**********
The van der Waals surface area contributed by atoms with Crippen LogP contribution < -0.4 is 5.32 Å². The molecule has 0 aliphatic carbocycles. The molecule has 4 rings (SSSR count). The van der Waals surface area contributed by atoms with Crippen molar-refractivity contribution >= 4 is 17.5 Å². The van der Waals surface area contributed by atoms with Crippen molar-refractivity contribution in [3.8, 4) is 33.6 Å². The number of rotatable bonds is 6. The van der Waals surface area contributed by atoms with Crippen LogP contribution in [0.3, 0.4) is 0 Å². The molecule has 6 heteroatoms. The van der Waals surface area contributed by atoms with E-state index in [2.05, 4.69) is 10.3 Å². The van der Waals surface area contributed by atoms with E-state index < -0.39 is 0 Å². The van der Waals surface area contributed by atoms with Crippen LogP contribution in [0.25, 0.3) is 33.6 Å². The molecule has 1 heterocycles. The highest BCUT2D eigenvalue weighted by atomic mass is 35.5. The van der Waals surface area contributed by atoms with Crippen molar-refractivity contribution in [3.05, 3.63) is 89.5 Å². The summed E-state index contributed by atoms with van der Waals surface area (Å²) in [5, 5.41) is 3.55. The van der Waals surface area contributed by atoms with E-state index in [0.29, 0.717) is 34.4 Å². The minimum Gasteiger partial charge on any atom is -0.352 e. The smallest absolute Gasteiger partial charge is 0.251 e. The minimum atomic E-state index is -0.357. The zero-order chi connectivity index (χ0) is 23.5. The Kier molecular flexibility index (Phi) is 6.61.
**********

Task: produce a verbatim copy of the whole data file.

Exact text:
The van der Waals surface area contributed by atoms with Crippen LogP contribution < -0.4 is 5.32 Å². The molecule has 0 aliphatic carbocycles. The molecule has 4 rings (SSSR count). The van der Waals surface area contributed by atoms with Crippen molar-refractivity contribution >= 4 is 17.5 Å². The van der Waals surface area contributed by atoms with Crippen molar-refractivity contribution in [3.8, 4) is 33.6 Å². The number of rotatable bonds is 6. The van der Waals surface area contributed by atoms with Crippen LogP contribution in [0.3, 0.4) is 0 Å². The molecule has 6 heteroatoms. The van der Waals surface area contributed by atoms with E-state index in [2.05, 4.69) is 10.3 Å². The van der Waals surface area contributed by atoms with E-state index < -0.39 is 0 Å². The van der Waals surface area contributed by atoms with Crippen LogP contribution in [0.25, 0.3) is 33.6 Å². The molecule has 1 heterocycles. The highest BCUT2D eigenvalue weighted by atomic mass is 35.5. The van der Waals surface area contributed by atoms with Crippen molar-refractivity contribution in [3.05, 3.63) is 89.5 Å². The summed E-state index contributed by atoms with van der Waals surface area (Å²) in [5, 5.41) is 3.55. The van der Waals surface area contributed by atoms with E-state index in [0.29, 0.717) is 34.4 Å². The minimum Gasteiger partial charge on any atom is -0.352 e. The smallest absolute Gasteiger partial charge is 0.251 e. The minimum atomic E-state index is -0.357. The zero-order chi connectivity index (χ0) is 23.5. The Kier molecular flexibility index (Phi) is 6.61.